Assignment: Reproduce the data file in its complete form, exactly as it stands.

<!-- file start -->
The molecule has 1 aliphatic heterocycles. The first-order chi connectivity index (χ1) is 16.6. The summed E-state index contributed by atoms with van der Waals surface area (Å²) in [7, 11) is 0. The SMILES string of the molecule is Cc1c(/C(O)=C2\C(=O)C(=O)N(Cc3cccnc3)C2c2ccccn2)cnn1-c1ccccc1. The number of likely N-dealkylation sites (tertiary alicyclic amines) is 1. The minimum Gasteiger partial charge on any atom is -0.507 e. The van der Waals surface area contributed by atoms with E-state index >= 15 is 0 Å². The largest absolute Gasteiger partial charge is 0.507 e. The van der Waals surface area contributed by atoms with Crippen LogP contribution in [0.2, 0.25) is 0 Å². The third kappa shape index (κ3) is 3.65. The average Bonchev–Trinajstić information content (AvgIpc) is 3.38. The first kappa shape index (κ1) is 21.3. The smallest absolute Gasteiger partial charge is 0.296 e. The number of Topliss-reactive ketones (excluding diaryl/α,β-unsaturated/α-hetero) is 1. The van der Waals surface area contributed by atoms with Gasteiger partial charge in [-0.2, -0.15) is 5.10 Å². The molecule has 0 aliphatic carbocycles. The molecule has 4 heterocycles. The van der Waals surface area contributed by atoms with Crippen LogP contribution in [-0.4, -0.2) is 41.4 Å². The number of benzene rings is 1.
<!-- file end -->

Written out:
The molecule has 1 aliphatic heterocycles. The first-order chi connectivity index (χ1) is 16.6. The summed E-state index contributed by atoms with van der Waals surface area (Å²) in [7, 11) is 0. The SMILES string of the molecule is Cc1c(/C(O)=C2\C(=O)C(=O)N(Cc3cccnc3)C2c2ccccn2)cnn1-c1ccccc1. The number of likely N-dealkylation sites (tertiary alicyclic amines) is 1. The minimum Gasteiger partial charge on any atom is -0.507 e. The van der Waals surface area contributed by atoms with E-state index >= 15 is 0 Å². The largest absolute Gasteiger partial charge is 0.507 e. The van der Waals surface area contributed by atoms with Crippen LogP contribution in [0.2, 0.25) is 0 Å². The third kappa shape index (κ3) is 3.65. The average Bonchev–Trinajstić information content (AvgIpc) is 3.38. The first kappa shape index (κ1) is 21.3. The smallest absolute Gasteiger partial charge is 0.296 e. The number of Topliss-reactive ketones (excluding diaryl/α,β-unsaturated/α-hetero) is 1. The van der Waals surface area contributed by atoms with Gasteiger partial charge in [-0.2, -0.15) is 5.10 Å². The molecule has 0 aliphatic carbocycles. The molecule has 4 heterocycles. The van der Waals surface area contributed by atoms with Crippen LogP contribution in [-0.4, -0.2) is 41.4 Å². The number of benzene rings is 1.